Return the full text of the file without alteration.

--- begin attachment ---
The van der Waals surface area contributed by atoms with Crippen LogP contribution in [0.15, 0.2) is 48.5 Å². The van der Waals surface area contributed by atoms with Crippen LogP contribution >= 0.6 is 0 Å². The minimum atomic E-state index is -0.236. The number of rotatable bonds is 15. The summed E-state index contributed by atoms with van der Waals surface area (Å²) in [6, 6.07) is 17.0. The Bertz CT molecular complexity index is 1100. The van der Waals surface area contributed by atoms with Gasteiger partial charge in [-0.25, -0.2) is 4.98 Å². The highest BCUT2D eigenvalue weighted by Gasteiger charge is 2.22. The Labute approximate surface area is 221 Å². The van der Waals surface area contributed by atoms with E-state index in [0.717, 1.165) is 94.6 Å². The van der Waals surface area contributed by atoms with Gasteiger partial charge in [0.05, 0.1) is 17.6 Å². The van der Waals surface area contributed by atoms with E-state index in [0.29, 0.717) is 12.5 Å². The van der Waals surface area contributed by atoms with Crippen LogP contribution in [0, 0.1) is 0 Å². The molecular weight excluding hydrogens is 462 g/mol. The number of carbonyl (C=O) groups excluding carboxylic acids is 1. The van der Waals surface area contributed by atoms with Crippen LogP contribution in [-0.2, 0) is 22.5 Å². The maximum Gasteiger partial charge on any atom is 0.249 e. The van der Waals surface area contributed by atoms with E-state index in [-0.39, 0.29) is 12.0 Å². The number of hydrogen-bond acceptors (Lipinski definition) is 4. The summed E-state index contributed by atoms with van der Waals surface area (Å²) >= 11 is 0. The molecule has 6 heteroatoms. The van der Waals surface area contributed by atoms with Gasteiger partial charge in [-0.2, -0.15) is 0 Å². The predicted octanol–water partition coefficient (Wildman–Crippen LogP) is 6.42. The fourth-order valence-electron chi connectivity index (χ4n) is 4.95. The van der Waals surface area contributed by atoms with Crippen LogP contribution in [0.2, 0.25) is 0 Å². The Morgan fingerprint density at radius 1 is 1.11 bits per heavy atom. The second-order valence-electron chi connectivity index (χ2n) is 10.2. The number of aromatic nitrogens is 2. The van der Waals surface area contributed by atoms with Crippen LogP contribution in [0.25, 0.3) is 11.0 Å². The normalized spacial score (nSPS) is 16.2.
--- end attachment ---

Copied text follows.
The van der Waals surface area contributed by atoms with Crippen LogP contribution in [0.15, 0.2) is 48.5 Å². The van der Waals surface area contributed by atoms with Crippen LogP contribution >= 0.6 is 0 Å². The minimum atomic E-state index is -0.236. The number of rotatable bonds is 15. The summed E-state index contributed by atoms with van der Waals surface area (Å²) in [6, 6.07) is 17.0. The Bertz CT molecular complexity index is 1100. The van der Waals surface area contributed by atoms with Gasteiger partial charge in [-0.25, -0.2) is 4.98 Å². The highest BCUT2D eigenvalue weighted by Gasteiger charge is 2.22. The Labute approximate surface area is 221 Å². The van der Waals surface area contributed by atoms with E-state index in [0.717, 1.165) is 94.6 Å². The van der Waals surface area contributed by atoms with Gasteiger partial charge in [0.05, 0.1) is 17.6 Å². The van der Waals surface area contributed by atoms with E-state index in [0.29, 0.717) is 12.5 Å². The van der Waals surface area contributed by atoms with Crippen LogP contribution in [0, 0.1) is 0 Å². The molecular weight excluding hydrogens is 462 g/mol. The number of carbonyl (C=O) groups excluding carboxylic acids is 1. The van der Waals surface area contributed by atoms with Crippen LogP contribution in [-0.2, 0) is 22.5 Å². The maximum Gasteiger partial charge on any atom is 0.249 e. The van der Waals surface area contributed by atoms with E-state index in [-0.39, 0.29) is 12.0 Å². The number of hydrogen-bond acceptors (Lipinski definition) is 4. The summed E-state index contributed by atoms with van der Waals surface area (Å²) >= 11 is 0. The molecule has 6 heteroatoms. The van der Waals surface area contributed by atoms with Gasteiger partial charge in [-0.2, -0.15) is 0 Å². The predicted octanol–water partition coefficient (Wildman–Crippen LogP) is 6.42. The fourth-order valence-electron chi connectivity index (χ4n) is 4.95. The van der Waals surface area contributed by atoms with Crippen LogP contribution in [0.2, 0.25) is 0 Å². The Morgan fingerprint density at radius 1 is 1.11 bits per heavy atom. The second-order valence-electron chi connectivity index (χ2n) is 10.2. The number of aromatic nitrogens is 2. The van der Waals surface area contributed by atoms with Crippen LogP contribution in [0.25, 0.3) is 11.0 Å². The normalized spacial score (nSPS) is 16.2.